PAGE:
Lawrence Downes: Of Poor Farmers and ‘Famous Men’Roundup: Talking About History
Lawrence Downes writes for the New York Times.
To people in parts of Hale County, Ala., it isn’t “Let Us Now Praise Famous Men,” it’s “that book,” the one everyone knows, even those who haven’t read it. The one that even now can stir the descendants of the families in it to feelings of irritation, weariness and sometimes seething anger.
Seventy-five years ago, in the summer of 1936, James Agee and Walker Evans went to Alabama to find subjects for an article about tenant farmers for Fortune magazine. They found three families living on Mills Hill, south of Tuscaloosa between Moundville and Greensboro, and spent weeks listening, watching and taking notes and pictures. Agee’s article, brilliant yet bloated with guilt and literary grandeur, was rejected by the magazine, which had been expecting something readable. So it became a book in 1941 — a classic of Depression documentary, thanks to Evans’s haunting photos and Agee’s writing, which turned reporting into literature years before that method had a label.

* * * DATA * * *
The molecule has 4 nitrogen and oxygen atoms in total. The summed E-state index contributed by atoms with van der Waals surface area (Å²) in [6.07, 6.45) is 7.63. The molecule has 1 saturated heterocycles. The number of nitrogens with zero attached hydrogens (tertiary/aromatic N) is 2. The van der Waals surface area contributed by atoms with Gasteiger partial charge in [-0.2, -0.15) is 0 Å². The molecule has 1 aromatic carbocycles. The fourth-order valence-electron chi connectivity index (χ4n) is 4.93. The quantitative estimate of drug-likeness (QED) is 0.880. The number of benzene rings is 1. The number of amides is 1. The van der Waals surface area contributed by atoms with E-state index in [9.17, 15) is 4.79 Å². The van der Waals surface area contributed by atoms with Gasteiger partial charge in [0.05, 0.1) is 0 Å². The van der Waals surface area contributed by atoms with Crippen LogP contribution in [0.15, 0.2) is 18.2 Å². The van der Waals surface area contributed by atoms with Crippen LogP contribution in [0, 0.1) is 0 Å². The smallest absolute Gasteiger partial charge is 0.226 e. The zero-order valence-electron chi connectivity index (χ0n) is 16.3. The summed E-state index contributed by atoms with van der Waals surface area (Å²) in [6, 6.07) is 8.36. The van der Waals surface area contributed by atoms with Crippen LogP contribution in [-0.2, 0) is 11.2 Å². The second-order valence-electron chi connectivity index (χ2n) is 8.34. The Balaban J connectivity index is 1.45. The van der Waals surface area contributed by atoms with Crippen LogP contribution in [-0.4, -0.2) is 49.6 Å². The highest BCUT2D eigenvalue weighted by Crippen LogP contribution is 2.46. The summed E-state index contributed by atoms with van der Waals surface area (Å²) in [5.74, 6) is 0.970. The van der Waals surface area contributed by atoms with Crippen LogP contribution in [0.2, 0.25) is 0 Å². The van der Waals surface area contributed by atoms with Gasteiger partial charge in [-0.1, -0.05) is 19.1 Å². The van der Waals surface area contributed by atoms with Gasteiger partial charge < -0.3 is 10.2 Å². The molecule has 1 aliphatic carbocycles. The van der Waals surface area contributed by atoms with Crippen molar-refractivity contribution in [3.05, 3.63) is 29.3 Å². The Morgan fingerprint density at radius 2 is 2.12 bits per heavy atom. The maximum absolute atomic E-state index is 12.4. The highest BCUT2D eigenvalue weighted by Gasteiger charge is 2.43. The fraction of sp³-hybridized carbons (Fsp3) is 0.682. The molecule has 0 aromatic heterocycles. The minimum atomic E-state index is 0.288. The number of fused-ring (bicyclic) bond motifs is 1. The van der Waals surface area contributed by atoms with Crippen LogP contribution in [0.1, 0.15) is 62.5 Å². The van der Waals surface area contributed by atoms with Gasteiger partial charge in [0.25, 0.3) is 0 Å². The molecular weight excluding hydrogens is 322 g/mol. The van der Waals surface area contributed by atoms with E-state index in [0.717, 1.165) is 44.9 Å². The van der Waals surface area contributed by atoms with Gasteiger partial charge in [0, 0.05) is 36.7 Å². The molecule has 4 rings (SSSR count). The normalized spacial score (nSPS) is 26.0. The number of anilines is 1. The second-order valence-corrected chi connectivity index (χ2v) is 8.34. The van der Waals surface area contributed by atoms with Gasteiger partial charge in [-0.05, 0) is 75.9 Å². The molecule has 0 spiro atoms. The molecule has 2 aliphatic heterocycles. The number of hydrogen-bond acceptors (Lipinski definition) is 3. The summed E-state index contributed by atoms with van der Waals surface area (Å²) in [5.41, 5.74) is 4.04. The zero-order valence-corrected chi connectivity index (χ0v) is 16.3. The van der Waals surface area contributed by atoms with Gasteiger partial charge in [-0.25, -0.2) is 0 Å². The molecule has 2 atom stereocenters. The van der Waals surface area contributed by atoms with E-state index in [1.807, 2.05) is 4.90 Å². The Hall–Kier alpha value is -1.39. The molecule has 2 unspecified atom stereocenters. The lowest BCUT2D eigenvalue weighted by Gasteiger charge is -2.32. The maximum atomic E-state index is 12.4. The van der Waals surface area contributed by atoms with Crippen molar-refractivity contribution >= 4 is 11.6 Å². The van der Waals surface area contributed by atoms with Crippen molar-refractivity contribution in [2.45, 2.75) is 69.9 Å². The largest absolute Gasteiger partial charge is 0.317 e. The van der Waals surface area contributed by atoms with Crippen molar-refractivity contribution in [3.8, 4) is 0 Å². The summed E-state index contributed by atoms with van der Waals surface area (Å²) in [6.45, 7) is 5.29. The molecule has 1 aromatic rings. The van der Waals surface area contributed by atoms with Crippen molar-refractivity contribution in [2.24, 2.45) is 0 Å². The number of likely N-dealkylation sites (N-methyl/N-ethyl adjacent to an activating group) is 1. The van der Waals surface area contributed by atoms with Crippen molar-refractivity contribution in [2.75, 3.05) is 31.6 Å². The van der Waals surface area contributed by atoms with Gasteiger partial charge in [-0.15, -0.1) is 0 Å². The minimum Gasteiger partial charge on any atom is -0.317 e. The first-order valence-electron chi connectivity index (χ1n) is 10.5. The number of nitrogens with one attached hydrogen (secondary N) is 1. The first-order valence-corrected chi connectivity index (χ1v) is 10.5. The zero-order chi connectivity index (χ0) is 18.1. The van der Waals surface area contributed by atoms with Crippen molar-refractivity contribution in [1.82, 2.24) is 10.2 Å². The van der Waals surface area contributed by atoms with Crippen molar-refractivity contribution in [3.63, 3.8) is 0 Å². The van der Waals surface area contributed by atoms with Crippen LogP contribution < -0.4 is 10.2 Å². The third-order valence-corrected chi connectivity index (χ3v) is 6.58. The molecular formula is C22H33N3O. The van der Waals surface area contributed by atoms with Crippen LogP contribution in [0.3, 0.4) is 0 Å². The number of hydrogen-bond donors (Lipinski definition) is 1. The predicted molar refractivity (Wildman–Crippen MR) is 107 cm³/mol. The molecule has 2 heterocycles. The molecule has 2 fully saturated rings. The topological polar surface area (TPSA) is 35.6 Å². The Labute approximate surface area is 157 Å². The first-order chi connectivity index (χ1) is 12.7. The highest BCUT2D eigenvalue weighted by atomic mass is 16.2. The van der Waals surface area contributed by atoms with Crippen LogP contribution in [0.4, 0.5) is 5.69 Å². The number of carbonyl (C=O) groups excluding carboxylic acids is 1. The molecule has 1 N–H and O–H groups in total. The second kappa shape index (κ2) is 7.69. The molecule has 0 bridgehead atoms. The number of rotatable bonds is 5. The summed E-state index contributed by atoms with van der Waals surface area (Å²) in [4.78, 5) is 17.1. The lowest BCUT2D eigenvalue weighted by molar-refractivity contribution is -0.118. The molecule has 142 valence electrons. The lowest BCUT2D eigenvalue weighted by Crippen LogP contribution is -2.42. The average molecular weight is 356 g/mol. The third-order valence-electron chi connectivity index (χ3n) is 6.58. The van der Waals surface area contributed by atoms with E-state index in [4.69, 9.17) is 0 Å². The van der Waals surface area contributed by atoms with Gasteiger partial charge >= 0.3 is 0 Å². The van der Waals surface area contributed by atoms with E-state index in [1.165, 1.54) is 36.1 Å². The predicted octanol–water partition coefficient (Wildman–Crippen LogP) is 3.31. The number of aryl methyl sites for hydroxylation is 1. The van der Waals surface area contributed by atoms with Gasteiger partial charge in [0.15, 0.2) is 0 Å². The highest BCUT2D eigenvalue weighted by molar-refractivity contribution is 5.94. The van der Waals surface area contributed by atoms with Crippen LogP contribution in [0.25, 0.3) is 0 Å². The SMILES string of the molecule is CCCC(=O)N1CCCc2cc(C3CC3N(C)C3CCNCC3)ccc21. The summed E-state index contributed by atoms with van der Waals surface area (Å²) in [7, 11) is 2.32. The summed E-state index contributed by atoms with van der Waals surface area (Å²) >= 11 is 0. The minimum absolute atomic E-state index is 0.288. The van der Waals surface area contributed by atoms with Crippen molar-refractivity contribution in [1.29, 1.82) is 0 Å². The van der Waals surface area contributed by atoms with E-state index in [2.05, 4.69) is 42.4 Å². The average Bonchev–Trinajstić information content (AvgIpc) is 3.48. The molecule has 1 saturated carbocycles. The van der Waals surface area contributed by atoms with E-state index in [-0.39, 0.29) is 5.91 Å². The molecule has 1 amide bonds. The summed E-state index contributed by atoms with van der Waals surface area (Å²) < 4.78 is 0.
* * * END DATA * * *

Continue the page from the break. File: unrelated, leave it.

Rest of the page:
I’m not sure who still reads it, but I suspect it still has a grip on people who admire the near-deranged ambition of Agee’s words, who wrestle with his tortured questions about poverty, dignity and “honest journalism.”
I’m one. In 1993, smitten with the book, I went to Hale County. I met an old farmer who had known the families as a boy. He drove an old Saab and spit tobacco juice into a Spam can, and talked with great fondness of F.D.R....
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